How screen recordings improve our design process
We’re a fully remote team here at SuperNormal and we wouldn’t have it any other way. While we love working this way, it's not without some challenges. For this post, I’ll focus specifically on getting and giving design feedback asynchronously.
As a veteran of the mostly-remote GitHub product design team I've seen first hand how powerful asynchronous design review can be for teams. For one, it affords everyone on the team the ability to really slow down and think through the work being presented. There’s no rush to blurt out gut reactions. Second, our team is spread across a number of time zones that don’t often line up well for synchronous work. In doing review this way, I’m not keeping anyone up late at night and they can carve out whatever time works for them to digest the work.
Providing the right amount of context
One of the challenges with design review, whether it’s done asynchronously or not, is providing enough context to give your audience some baseline understanding of the problem you’re trying to solve. In the past, I might crack open a new Google doc and write down what each screen and flow was meant to achieve. Other times, I might build a prototype, which is easier to show, but I'd still have to write instructions on where to look and what to test.
We think there’s a better way. For us, we make heavy use of SuperNormal’s screen recording features to show and tell. We’ll walk through a flow giving an overview of the problem being solved and what our goals are and then we’ll mention exactly who we’re wanting feedback from. Because SuperNormal transcribes every video instantly, the people we mention have immediate context in their inboxes. They'll know where I need feedback before they even watch the video. Here’s an example post I previously sent to our team for feedback:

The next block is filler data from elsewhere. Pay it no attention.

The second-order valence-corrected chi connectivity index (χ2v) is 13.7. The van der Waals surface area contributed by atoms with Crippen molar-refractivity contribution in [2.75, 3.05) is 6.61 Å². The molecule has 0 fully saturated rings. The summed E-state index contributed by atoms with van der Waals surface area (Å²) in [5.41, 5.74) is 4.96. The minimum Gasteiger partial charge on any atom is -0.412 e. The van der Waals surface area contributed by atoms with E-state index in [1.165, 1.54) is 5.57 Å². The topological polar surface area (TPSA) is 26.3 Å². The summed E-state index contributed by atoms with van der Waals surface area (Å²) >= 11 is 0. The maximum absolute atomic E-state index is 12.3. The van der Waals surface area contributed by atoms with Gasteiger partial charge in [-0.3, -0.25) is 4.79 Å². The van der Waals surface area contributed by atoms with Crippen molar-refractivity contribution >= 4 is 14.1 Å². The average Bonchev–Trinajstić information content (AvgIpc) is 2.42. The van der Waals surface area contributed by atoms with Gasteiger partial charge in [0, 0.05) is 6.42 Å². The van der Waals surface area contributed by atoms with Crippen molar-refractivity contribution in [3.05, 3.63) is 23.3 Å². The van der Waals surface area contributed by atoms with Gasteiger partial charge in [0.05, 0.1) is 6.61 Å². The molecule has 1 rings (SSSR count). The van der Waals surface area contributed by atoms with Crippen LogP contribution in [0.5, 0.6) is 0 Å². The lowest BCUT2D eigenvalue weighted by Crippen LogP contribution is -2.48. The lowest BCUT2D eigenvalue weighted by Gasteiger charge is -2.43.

Getting and sharing feedback
Now that we’ve got the video recorded I can share it with my team. Teammates I’ve mentioned in the video get notified automatically and I can copy the post link to share with anyone else at any time. Usually, I'll share with the design team first, then I’ll take that feedback and share it with the rest of the product team to decide on next steps.
Posting my walkthrough in this way means the team can watch when it’s convenient for them and they can leave feedback right on the post. I’ll get an update from SuperNormal when the team has watched, so I know I can follow up with the team to talk about it, too.
That’s it! Screen recordings are quick and easy to make, so we do this for features large and small. The async nature of reviewing work this way means everyone can take their time to think through the problems being solved whenever it’s best for them.